# Lattice sieving

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Lattice sieving is a technique for finding smooth values of a bivariate polynomial $f(a,b)$ over a large region. It is almost exclusively used in conjunction with the number field sieve. The original idea of the lattice sieve came from John Pollard.[1]

The algorithm implicitly involves the ideal structure of the number field of the polynomial; it takes advantage of the theorem that any prime ideal above some rational prime p can be written as $p \mathbb Z[\alpha] + (u + v \alpha) \mathbb Z[\alpha]$. One then picks many prime numbers q of an appropriate size, usually just above the factor base limit, and proceeds by

For each q, list the prime ideals above q by factorising the polynomial f(a,b) over $GF(q)$
For each of these prime ideals, which are called 'special $\mathfrak q$'s, construct a reduced basis $\mathbf x, \mathbf y$ for the lattice L generated by $\mathfrak {q}$; set a two-dimensional array called the sieve region to zero.
For each prime ideal $\mathfrak p$ in the factor base, construct a reduced basis $\mathbf x_\mathfrak p, \mathbf y_\mathfrak p$ for the sublattice of L generated by$\mathfrak {pq}$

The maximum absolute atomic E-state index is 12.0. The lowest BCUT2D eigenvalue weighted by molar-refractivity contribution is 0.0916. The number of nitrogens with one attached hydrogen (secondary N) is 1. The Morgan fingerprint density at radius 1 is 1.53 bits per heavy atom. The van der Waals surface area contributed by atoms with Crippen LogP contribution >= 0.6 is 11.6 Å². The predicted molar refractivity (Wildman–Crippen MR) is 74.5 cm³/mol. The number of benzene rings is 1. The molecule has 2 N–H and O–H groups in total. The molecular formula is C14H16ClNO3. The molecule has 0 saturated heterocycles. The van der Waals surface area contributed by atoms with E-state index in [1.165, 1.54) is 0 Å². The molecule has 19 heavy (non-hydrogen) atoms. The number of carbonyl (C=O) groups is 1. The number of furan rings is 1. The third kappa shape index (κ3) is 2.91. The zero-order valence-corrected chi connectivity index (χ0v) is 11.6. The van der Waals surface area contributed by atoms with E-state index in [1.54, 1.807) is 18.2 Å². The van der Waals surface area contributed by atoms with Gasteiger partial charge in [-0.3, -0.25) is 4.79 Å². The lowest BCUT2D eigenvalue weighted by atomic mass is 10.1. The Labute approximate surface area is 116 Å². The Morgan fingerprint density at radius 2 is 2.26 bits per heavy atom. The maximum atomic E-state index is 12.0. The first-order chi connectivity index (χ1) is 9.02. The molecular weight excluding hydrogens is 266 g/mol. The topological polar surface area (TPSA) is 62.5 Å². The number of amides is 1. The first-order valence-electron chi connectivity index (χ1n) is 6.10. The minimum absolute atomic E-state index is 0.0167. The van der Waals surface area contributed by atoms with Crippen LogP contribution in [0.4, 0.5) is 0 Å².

For each element of that sublattice lying within a sufficiently large sieve region, add $\log |\mathfrak p|$ to that entry.
Read out all the entries in the sieve region with a large enough value

For the number field sieve application, it is necessary for two polynomials both to have smooth values; this is handled by running the inner loop over both polynomials, whilst the special-q can be taken from either side.

## Treatments of the inmost loop

There are a number of clever approaches to implementing the inmost loop, since listing the elements of a lattice within a rectangular region efficiently is itself a non-trivial problem, and efficiently batching together updates to a sieve region in order to take advantage of cache structures is another non-trivial problem. The normal solution to the first is to have an ordering of the lattice points defined by couple of generators picked so that the decision rule which takes you from one lattice point to the next is straightforward; the normal solution to the second is to collect a series of lists of updates to sub-regions of the array smaller than the size of the level-2 cache, with the number of lists being roughly the number of lines in the L1 cache so that adding an entry to a list is generally a cache hit, and then applying the lists of updates one at a time, where each application will be a level-2 cache hit. For this to be efficient you need to be able to store a number of updates at least comparable to the size of the sieve array, so this can be quite profligate in memory usage.

## References

1. ^ Arjen K. Lenstra and H. W. Lenstra, Jr. (eds.). "The development of the number field sieve". Lecture Notes in Math. (1993) 1554. Springer-Verlag.